TOFIFEST invites you all to a meeting with Serbian cinematography — the first one in many years. In today’s Europe, Serbia is a country that exists in certain “oblivion”. Pushed back to the peripheries of political and economic life of the continent, after the infamous wars of the 1990s, it has become terra incognita to the majority of Europeans. We do not know what Serbian people think, feel and dream about. The look at their cinematography is supposed to provide an insight into the Serbian soul of the first decade of the 21th century.
The contemporary Serbian cinema communicates pain, a sense of threat, human confusion, unprecedented intensity of social problems (especially in the aspect of international relations) and particularly pessimistic landscapes: pictures of poverty, prostitution and degradation. The work of young Serbian artists, presented according to the spirit of TOFIFEST, serves as a bridge, between the time of killing and terror, and the modern times when Serbia is trying to go back to normal life.
It is significant that the majority of Serbian films was usually co-produced in cooperation with the republics of the former Socialist Federal Republic of Yugoslavia (particularly with Croatia and Bosnia), until 1991. When the Communist rule was overthrown, there was an obvious break between erstwhile collaborators. The relations between neighbours set at variance are being rebuilt by, among others, the creating of new festivals that highlight the cinema accomplishments of each individual country, serving as a thaw in the relations between countries.
One of the most important elements of the modern Serbian cinema is music — predominantly folk music — vibrant and reinforced by a brass band. It would be impossible not to make a reference to Goran Bregovic (a son of a Croat man and Serb woman, who cooperated with Polish artists — Kayah and Krzysztof Krawczyk). Emir Kusturica is another outstanding person in the Serbian cinematography, being the author of such masterpieces, as: Arizona Dream (1993), Black Cat White Cat (1998) or Life is a Miracle (2004).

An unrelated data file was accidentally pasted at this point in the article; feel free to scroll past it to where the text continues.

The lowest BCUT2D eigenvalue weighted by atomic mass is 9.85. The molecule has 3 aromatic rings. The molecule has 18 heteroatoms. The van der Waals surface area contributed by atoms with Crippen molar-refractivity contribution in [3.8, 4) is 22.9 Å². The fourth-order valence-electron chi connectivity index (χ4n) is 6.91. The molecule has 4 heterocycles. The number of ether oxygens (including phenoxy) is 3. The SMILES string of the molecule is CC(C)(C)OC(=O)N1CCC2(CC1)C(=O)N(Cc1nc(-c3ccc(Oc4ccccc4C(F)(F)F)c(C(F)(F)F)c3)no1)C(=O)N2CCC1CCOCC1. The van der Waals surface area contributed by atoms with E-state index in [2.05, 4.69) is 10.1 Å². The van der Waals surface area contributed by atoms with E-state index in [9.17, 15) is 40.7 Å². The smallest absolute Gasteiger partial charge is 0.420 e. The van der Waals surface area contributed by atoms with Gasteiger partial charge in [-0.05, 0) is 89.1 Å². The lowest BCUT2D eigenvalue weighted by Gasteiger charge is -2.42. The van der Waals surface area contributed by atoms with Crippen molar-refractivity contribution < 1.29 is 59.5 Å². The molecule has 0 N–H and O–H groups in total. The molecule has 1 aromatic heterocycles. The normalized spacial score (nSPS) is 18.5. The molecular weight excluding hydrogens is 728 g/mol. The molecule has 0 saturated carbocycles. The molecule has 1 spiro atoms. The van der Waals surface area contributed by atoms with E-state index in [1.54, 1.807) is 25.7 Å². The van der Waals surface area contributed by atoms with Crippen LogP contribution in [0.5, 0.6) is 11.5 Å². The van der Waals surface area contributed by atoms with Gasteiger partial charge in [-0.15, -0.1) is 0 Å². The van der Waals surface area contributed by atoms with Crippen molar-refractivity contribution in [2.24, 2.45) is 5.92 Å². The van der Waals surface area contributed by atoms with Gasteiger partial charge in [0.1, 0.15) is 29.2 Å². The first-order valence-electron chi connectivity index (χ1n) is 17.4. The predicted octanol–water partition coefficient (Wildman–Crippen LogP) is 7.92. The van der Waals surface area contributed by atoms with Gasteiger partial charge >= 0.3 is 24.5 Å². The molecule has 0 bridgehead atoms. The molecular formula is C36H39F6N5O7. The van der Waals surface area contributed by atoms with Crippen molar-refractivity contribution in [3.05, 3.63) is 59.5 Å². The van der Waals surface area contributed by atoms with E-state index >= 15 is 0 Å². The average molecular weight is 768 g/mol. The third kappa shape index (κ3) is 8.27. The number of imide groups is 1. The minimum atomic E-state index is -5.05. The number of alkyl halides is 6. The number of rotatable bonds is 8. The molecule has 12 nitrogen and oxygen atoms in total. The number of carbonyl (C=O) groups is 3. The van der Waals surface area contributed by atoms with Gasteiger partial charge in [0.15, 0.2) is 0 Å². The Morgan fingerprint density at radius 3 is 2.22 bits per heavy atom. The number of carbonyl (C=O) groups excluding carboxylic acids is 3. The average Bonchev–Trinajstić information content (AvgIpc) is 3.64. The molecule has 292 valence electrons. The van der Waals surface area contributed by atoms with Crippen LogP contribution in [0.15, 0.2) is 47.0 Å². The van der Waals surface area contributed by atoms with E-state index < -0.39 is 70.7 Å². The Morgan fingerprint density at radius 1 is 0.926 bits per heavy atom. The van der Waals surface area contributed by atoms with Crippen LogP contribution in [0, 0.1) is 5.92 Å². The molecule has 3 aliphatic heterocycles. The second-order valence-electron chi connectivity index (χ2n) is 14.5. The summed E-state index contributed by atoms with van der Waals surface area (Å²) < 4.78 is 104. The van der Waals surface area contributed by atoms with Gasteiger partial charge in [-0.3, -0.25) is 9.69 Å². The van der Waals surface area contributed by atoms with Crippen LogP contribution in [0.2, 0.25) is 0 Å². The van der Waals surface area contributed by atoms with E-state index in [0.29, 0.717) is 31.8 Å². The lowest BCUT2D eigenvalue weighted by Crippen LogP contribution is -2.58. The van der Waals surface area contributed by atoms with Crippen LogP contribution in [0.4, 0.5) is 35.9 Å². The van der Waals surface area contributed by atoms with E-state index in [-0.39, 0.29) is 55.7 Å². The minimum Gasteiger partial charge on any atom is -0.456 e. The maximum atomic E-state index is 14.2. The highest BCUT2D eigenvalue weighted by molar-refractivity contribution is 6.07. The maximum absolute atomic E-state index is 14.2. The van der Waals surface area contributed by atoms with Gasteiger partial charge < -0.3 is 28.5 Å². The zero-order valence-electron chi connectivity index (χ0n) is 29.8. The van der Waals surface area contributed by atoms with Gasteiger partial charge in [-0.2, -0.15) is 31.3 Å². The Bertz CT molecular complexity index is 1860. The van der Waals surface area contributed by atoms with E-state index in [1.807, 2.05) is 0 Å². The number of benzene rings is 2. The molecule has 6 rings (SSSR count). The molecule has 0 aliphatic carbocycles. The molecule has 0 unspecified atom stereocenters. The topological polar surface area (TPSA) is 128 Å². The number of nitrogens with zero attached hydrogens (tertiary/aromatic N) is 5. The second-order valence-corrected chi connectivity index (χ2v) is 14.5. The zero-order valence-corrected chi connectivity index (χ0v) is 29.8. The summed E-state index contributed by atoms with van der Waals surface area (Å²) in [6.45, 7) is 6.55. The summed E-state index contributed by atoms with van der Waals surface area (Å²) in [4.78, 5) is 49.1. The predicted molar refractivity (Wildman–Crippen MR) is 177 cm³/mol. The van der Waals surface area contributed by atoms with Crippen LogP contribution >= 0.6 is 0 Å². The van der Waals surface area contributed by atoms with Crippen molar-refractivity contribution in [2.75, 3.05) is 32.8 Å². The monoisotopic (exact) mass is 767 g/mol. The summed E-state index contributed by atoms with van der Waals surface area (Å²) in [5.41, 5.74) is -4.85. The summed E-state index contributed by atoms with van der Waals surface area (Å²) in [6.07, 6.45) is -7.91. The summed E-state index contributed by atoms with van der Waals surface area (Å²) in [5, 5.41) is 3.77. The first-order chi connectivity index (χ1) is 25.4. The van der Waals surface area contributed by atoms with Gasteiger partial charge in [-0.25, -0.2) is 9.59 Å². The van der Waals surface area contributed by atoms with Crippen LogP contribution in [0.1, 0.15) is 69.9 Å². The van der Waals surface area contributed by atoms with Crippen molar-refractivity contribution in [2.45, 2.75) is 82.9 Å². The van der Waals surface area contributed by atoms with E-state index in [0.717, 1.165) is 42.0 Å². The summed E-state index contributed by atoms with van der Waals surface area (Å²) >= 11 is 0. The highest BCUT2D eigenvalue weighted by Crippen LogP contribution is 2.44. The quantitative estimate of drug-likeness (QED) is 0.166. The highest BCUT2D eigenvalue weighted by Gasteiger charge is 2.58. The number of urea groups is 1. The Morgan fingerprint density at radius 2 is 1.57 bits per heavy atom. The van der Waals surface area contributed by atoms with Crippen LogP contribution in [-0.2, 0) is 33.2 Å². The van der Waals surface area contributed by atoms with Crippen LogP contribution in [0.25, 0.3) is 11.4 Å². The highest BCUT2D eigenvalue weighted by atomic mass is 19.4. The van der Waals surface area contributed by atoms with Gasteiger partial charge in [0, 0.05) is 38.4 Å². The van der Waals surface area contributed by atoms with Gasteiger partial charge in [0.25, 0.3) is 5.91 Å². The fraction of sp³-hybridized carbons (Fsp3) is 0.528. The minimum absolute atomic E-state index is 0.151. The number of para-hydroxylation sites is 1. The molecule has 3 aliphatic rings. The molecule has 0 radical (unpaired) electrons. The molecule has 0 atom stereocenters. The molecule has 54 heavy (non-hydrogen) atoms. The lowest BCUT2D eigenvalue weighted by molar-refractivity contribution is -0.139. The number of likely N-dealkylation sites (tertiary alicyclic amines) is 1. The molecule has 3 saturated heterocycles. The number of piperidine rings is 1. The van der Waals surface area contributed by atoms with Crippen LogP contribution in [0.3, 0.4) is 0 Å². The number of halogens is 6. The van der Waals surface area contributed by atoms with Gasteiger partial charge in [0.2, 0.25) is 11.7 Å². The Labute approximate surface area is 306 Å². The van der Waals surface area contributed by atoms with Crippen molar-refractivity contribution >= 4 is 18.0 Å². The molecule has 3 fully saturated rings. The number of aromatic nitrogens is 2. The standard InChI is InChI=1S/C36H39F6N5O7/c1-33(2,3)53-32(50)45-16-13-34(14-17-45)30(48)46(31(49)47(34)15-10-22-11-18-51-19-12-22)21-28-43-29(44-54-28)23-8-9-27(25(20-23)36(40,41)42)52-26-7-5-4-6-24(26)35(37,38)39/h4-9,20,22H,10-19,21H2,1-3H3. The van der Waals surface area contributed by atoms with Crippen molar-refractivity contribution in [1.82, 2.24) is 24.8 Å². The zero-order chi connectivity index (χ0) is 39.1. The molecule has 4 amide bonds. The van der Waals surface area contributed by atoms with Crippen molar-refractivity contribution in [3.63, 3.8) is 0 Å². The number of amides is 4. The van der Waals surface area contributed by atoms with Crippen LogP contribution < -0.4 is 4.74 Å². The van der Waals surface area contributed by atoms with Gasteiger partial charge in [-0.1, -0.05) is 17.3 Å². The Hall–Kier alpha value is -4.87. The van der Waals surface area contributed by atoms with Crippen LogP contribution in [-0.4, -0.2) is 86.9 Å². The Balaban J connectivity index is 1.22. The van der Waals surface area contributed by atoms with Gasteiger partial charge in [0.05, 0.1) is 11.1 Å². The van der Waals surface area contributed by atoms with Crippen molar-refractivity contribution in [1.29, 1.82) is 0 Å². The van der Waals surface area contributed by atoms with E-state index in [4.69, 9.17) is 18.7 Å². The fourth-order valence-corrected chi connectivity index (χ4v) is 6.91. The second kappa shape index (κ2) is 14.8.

During the film festival in Torun, we will see Skinning (2010) by Steven Filipović — a film that will introduce us to the world of Serbian skinheads, led by a charismatic Relja. It is a world of confused people, who grow up following warped principles. The program of the festival includes the presentation of White, white World (2010) –the winner of the festivals in Cottbus and Mar de la Plata. The film tells a story about a woman who returns home, after imprisonment for killing her husband. Having returned home, she will meet her daughter and two ex-lovers. The fate of the girl gets tangled and she starts a relationship with one of her mother’s lovers. We will also see Here and there (2010) by Darko Lungulov, starring David Thornton and Mirjana Karanović and... Cyndi Lauper. The film won the Tribeca FF and presents two independent stories of people, whose lives become entangled between two continents (it is a relation between Serbia and USA). One story presents Robert, a New-Yorker, who goes to Serbia, to marry a girl. She needs an American visa, he needs quick cash. Unfortunately, the plan goes awry and Robert misses the chance to get the promised money. The other story is about Branko, a young emigrant from Serbia, who struggles with the reality of life in New York, doing everything in his power to bring his Serbian girlfriend to America. Honeymoon (2010), by Goran Paskaljević, will undoubtedly be another interesting film — it was awarded at the Film Festival in Thessalonica, won the European Film Award and numerous other international awards. The film presents the distance between the Eastern and Western Europe, the latter of which becomes a promised land to the newlywed couples. The honeymooners set off on a journey to the better world. Soon, their fates become connected. The above are just some of the surprises in the New Serbian Cinema block, prepared for the audiences of the TOFIFEST Festival.
It is a perfect opportunity to mention Mirjana Karanović, who became particularly famous, after Grbavica (a film made in Bosnia). In 2007, Mirjana Karanović was awarded with the Golden Angel Award and was a special guest, at the festival in Torun. Another significant Serbian element of the TOFIFEST was the premiere of the famous Gucha (Distant Trumpet), organised in 2008. The film was honoured with a great outdoor concert of the Boban Marković Orchestra — a cult band from Serbia.